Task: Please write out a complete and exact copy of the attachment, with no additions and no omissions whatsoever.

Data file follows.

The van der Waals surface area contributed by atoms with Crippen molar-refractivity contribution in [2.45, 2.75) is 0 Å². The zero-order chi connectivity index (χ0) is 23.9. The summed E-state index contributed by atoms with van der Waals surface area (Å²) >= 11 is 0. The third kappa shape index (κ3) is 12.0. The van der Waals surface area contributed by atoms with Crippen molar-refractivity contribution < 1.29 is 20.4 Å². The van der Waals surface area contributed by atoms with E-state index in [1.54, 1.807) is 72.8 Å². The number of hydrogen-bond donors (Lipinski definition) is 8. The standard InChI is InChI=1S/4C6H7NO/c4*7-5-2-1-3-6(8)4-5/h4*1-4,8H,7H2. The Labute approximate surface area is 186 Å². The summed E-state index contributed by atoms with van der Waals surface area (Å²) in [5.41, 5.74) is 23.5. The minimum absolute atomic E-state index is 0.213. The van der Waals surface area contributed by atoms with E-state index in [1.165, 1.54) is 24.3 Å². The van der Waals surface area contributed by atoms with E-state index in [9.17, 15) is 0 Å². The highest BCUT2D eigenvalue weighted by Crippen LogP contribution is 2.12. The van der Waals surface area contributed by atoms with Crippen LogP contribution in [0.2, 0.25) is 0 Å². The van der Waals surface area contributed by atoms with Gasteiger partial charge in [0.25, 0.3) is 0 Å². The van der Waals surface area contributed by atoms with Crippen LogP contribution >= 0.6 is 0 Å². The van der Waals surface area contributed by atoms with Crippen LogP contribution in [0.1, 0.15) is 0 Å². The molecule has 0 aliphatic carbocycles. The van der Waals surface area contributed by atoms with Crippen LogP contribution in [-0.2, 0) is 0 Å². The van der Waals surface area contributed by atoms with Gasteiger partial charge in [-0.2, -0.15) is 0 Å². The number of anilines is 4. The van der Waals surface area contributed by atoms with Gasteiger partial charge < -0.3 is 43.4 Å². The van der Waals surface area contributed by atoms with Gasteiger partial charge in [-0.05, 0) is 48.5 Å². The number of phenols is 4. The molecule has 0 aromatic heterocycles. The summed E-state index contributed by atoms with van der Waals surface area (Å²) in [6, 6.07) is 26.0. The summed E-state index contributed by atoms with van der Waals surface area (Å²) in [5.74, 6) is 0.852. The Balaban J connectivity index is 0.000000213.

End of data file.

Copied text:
The van der Waals surface area contributed by atoms with Crippen molar-refractivity contribution in [2.45, 2.75) is 0 Å². The zero-order chi connectivity index (χ0) is 23.9. The summed E-state index contributed by atoms with van der Waals surface area (Å²) >= 11 is 0. The third kappa shape index (κ3) is 12.0. The van der Waals surface area contributed by atoms with Crippen molar-refractivity contribution < 1.29 is 20.4 Å². The van der Waals surface area contributed by atoms with E-state index in [1.54, 1.807) is 72.8 Å². The number of hydrogen-bond donors (Lipinski definition) is 8. The standard InChI is InChI=1S/4C6H7NO/c4*7-5-2-1-3-6(8)4-5/h4*1-4,8H,7H2. The Labute approximate surface area is 186 Å². The summed E-state index contributed by atoms with van der Waals surface area (Å²) in [5.41, 5.74) is 23.5. The minimum absolute atomic E-state index is 0.213. The van der Waals surface area contributed by atoms with E-state index in [1.165, 1.54) is 24.3 Å². The van der Waals surface area contributed by atoms with E-state index in [9.17, 15) is 0 Å². The highest BCUT2D eigenvalue weighted by Crippen LogP contribution is 2.12. The van der Waals surface area contributed by atoms with Crippen LogP contribution in [0.2, 0.25) is 0 Å². The van der Waals surface area contributed by atoms with Gasteiger partial charge in [0.25, 0.3) is 0 Å². The van der Waals surface area contributed by atoms with Crippen LogP contribution >= 0.6 is 0 Å². The van der Waals surface area contributed by atoms with Crippen LogP contribution in [0.1, 0.15) is 0 Å². The molecule has 0 aliphatic carbocycles. The van der Waals surface area contributed by atoms with Crippen LogP contribution in [-0.2, 0) is 0 Å². The van der Waals surface area contributed by atoms with Gasteiger partial charge in [-0.2, -0.15) is 0 Å². The number of anilines is 4. The van der Waals surface area contributed by atoms with Gasteiger partial charge < -0.3 is 43.4 Å². The van der Waals surface area contributed by atoms with Gasteiger partial charge in [-0.05, 0) is 48.5 Å². The number of phenols is 4. The molecule has 0 aromatic heterocycles. The summed E-state index contributed by atoms with van der Waals surface area (Å²) in [6, 6.07) is 26.0. The summed E-state index contributed by atoms with van der Waals surface area (Å²) in [5.74, 6) is 0.852. The Balaban J connectivity index is 0.000000213.